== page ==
Definitions by Emma Bolland


…from mid 14c. auctor, autour, autor—‘father, creator, one who brings about’, from Old French auctor, acteor ‘author, originator, creator, instigator’, from Latin auctor ‘promoter, producer, father, progenitor’—agent noun from auctus, past participle of augere ‘to increase’—from late 14c. as ‘a writer, one who sets forth written statements, original composer of a writing’—‘source of authoritative information or opinion’; archaic sense behind authority; in Middle English sometimes confused with ‘actor’; 16c. -t- changed to -th-, on model of change in Medieval Latin, on mistaken assumption of Greek origin and confusion with authentic…

I am not the original composer of the above paragraph. I am merely its truncator, its slasher, its cutter-upper. I am neither its progenitor nor its father. (‘If I could paint with my cock, I would’, Picasso is alleged to have said.) I am, however, a very good writer.

by Emma Bolland, Sunday, 22 September, 2019


The ghost is the idea that will not leave you, refuses to accept its death. On the edges of perception, there it is, there it is, on the edge of words, on the edge of articulation. Ghost is being. Ghost is life. Let it possess your language. Rethink.

by Emma Bolland, Friday, 13 December, 2019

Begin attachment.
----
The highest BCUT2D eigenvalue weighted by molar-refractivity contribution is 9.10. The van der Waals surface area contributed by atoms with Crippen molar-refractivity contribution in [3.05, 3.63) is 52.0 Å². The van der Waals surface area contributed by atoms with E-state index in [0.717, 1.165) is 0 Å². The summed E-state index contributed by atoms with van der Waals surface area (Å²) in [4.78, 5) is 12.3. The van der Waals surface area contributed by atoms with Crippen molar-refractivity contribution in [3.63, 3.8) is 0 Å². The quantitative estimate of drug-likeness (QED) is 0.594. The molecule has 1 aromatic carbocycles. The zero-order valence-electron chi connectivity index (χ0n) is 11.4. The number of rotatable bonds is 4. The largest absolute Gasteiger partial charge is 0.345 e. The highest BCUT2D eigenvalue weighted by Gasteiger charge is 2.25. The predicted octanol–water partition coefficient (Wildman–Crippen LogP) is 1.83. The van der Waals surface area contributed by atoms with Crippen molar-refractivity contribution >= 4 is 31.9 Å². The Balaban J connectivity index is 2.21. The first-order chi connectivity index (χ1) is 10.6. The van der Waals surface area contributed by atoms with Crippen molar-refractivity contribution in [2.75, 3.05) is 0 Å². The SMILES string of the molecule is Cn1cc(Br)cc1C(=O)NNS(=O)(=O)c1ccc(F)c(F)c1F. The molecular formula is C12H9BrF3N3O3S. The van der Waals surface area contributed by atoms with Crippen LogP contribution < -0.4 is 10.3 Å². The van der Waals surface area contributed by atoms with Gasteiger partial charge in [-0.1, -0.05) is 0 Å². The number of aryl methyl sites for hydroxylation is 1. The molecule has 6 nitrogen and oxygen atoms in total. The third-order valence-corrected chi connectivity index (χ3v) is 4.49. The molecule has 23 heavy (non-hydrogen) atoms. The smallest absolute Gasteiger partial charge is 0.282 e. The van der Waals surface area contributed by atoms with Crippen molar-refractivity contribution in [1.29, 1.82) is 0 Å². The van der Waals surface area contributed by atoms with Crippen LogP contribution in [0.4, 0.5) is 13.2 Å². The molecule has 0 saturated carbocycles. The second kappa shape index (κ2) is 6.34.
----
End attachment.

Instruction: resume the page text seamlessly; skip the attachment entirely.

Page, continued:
Prepare for divination. Scatter possibilities and begin to read. DO NOT set in stone.

by Emma Bolland, Friday, 13 December, 2019


Autocorrect persists in changing the 'im' to the 'I'm'. There is something we cannot get our hands on, but which nontheless is here. Typing 'im' is typing 'not'. Every attempt so to do is thwarted.

by Emma Bolland, Friday, 13 December, 2019


I have kept nothing.

by Emma Bolland, Friday, 13 December, 2019


Original is a divisive work. Original suggests only one beginning. Original priviliges monoCULTURE. (How pleased I am at the thought that it was in fact Elsa von Freytag-Loringhoven who 'authored' the damned urinal—the object that paradoxically, above all others, has raised the status of a man to absolute originator).

by Emma Bolland, Friday, 13 December, 2019


(I am ignoring, below, the context in which you ask that we define data).

Data is a word that is conveniently depoliticised, and strangely defined as that-which-is-given—a definition that tacitly queries ideas of 'data capture'. I prefer ideas of capta. Capta, (whose etympology, from 'taken', like that of 'data' is contrary to its use), is the data of conscious experience, and will include in its findings those contained in empathy and emotion. Capta challenges ideas of empiricism, that we can objectively investigate, record the findings, and then assert dominant idealogical facts and systems constructed on 'objective data'. Capta is counter to a capitalist construction of knowledge.

by Emma Bolland, Friday, 13 December, 2019

Emma Bolland (emmabolland)
Rank: Author
Last seen: 4 years ago
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